By Tim Hunt
Travelling to Iraq with Pastor TimUploaded: Feb 16, 2016
Tim Barley is known around Valley Bible Church as the “pastor of disaster.”
He has earned that nickname by being the person the church sends to challenging disaster scenes around the world to scope out what can be done and how the church can help. He’s a long-time pastor to youth and their families at the church next to ClubSport. He also is single. Among the areas he responded to are Haiti and New Orleans after Hurricane Katrina.
His latest trip was to Iraq near the border with Turkey to minister to the Yezidis. The Yezidis are in a terrible vice. The tribal religion of this sect involves what seems to be Satan worship so Tim says they are despised by conservative Muslims as well as some branches of the Christian church. They are isolated and targeted by the radical Isis group as “infidels” because of their religious beliefs. That’s why they fled from their home area north to the spot near Turkey.
The connection for Tim and his church is Erich Weiger, a missionary from San Leandro who they have supported for a number of years. Erich was working in Turkey when he met Francis Fadhell, a Christian concerned about helping the Yezidis and invited him to visit them. After the connection, Erich reached out to Valley Bible.
Tim and Erich went into Iraq with a medical team that included two dentists and two physicians. One of the most powerful moments was when a woman brought her young child to see a physician as the child was having an epileptic seizure. The physician had no medicine appropriate for the seizure, so the team laid hands on the child and prayed for God to intervene. The child quickly relaxed and the symptoms went away.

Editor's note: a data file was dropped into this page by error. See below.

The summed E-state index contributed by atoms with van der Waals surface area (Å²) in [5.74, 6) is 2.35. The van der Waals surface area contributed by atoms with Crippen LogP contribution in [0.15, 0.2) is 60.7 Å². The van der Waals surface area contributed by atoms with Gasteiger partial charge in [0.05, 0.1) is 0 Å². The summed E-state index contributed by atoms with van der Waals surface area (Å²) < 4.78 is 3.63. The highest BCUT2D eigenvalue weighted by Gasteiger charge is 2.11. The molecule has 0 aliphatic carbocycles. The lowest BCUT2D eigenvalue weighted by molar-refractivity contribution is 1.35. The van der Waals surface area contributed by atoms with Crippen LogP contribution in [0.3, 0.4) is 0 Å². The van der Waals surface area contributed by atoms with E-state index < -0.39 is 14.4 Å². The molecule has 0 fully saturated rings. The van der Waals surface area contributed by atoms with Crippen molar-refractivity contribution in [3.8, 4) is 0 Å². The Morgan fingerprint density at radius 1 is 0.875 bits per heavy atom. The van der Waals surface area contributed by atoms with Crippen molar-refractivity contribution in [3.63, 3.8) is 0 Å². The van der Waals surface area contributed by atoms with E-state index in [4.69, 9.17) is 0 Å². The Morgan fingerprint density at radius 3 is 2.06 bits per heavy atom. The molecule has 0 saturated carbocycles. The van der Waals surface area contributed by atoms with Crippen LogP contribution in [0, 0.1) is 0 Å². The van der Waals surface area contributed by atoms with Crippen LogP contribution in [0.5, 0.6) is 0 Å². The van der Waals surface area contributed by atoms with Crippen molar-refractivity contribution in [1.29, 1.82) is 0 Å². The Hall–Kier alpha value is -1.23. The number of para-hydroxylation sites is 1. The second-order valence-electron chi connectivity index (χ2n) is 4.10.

Incidentally, one of the most popular “giveaways” the team brought were reading glasses. Many people fled for their lives with little or no time to gather their belongings. For older folks, that often meant their glasses were left behind and they could not read. The “Dr. Dean’s (Edell)” over-the-counter glasses made a huge difference.
One of Tim’s favorite times was when he was struggling to entertain some kids while their parents were engaged elsewhere. He found a soccer ball and that is the universal language. They had a great time.
An early step they took was helping Francis get the ministry operation out of his home where he lives with his wife and their four children. With a building rented, that’s become the community center for food distribution, Bible studies and other services.
Barley said that about half of the Yezidis would like to return to their homeland, while the other half are ready to leave and find a new life elsewhere.
Tim and his partners are now working to set up a non-profit so interested people can contribute funds for food, tents, job training and other needs of this isolated people who have fled from a war zone.